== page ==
Western red-backed voles are endemic to western Oregon and northern California and represent a large proportion of the rodent community in mature Douglas-fir forests. Despite their dominance in these forests, little is known about their selection of home ranges. We radiotracked 23 western red-backed voles in 3 mature, coniferous forest stands in the southern Oregon Cascades during 1994 and 1995 and estimated home range size, movements, and habitat associations. Males had larger home ranges than females and males moved farther each evening than females. Females were most active during 2 periods: shortly after dusk and before dawn. Males were active all night. Core areas for home ranges of females were characterized by deep organic soil layers and large volumes of decayed logs. Results underscore the importance of organic matter and coarse woody debris on the forest floor for maintaining populations of western-red-backed voles.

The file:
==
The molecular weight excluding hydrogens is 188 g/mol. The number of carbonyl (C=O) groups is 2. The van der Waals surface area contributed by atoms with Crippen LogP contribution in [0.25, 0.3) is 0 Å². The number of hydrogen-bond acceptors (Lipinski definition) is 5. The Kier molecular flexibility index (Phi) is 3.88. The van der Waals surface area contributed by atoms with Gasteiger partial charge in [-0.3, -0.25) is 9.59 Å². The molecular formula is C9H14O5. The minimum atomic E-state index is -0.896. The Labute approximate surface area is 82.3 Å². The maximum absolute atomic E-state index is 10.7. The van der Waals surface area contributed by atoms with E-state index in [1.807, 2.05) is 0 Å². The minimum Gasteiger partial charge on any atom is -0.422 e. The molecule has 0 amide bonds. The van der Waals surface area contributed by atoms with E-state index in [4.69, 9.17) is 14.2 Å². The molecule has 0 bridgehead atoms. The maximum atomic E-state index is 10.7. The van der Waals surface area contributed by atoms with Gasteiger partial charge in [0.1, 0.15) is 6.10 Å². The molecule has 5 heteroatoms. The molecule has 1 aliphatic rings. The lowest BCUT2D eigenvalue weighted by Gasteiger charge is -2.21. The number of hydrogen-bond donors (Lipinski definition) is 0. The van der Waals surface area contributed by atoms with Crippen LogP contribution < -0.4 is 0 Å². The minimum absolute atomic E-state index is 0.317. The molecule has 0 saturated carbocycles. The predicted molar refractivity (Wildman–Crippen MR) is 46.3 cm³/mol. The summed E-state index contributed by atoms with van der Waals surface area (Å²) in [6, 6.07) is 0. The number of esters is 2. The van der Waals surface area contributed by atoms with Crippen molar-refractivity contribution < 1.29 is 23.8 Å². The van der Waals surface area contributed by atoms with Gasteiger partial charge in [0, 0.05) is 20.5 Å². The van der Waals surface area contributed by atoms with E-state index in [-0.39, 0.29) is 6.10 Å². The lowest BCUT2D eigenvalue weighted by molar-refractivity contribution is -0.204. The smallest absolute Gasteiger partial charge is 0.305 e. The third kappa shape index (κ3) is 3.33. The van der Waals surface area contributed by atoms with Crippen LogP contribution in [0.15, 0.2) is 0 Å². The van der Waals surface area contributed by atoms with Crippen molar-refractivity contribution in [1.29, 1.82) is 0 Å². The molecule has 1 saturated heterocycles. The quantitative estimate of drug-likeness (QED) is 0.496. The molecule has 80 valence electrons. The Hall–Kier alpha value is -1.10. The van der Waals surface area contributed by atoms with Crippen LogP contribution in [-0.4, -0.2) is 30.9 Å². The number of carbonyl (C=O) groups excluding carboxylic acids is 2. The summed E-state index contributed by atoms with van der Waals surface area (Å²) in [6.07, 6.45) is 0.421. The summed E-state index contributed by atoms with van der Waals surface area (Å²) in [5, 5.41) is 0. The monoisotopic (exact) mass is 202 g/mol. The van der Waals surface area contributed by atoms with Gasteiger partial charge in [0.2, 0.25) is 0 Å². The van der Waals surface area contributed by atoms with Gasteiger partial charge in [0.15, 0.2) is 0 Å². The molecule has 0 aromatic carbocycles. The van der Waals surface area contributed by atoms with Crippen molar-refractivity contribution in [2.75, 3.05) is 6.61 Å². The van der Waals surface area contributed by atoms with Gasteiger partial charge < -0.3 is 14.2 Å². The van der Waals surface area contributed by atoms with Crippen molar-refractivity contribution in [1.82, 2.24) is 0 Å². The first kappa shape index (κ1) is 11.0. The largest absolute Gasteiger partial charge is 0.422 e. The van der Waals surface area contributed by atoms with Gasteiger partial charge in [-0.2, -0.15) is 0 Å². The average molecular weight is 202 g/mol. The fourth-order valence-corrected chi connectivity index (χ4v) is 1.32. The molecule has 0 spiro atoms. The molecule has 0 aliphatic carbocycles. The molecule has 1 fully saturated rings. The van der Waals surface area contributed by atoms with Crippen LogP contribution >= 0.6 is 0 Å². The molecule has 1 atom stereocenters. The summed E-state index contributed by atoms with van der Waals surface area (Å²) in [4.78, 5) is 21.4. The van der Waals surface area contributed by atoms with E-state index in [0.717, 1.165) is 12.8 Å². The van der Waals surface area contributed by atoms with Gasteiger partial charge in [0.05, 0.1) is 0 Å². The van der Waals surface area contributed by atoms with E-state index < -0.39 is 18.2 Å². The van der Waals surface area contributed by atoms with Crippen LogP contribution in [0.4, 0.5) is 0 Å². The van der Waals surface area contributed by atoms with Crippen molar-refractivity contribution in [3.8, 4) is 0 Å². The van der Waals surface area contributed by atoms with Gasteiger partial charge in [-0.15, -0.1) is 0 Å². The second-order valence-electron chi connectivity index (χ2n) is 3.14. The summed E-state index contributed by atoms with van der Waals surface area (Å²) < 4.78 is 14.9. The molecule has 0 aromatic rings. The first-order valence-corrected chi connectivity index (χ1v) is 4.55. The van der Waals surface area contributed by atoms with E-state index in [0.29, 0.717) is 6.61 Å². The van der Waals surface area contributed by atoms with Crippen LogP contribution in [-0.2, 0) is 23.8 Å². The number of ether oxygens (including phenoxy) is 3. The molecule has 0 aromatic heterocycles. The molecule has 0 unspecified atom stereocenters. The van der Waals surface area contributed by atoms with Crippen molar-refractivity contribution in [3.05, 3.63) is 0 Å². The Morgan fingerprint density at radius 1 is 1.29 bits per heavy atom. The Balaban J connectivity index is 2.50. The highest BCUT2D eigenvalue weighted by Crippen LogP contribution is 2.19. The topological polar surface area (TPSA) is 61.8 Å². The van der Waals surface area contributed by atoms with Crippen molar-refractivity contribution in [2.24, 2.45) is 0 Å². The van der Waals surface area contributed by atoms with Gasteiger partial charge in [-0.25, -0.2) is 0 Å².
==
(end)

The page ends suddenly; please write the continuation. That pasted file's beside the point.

|Original language||English (US)|
|Number of pages||11|
|State||Published - Jan 2009|
ASJC Scopus subject areas
- Ecology, Evolution, Behavior and Systematics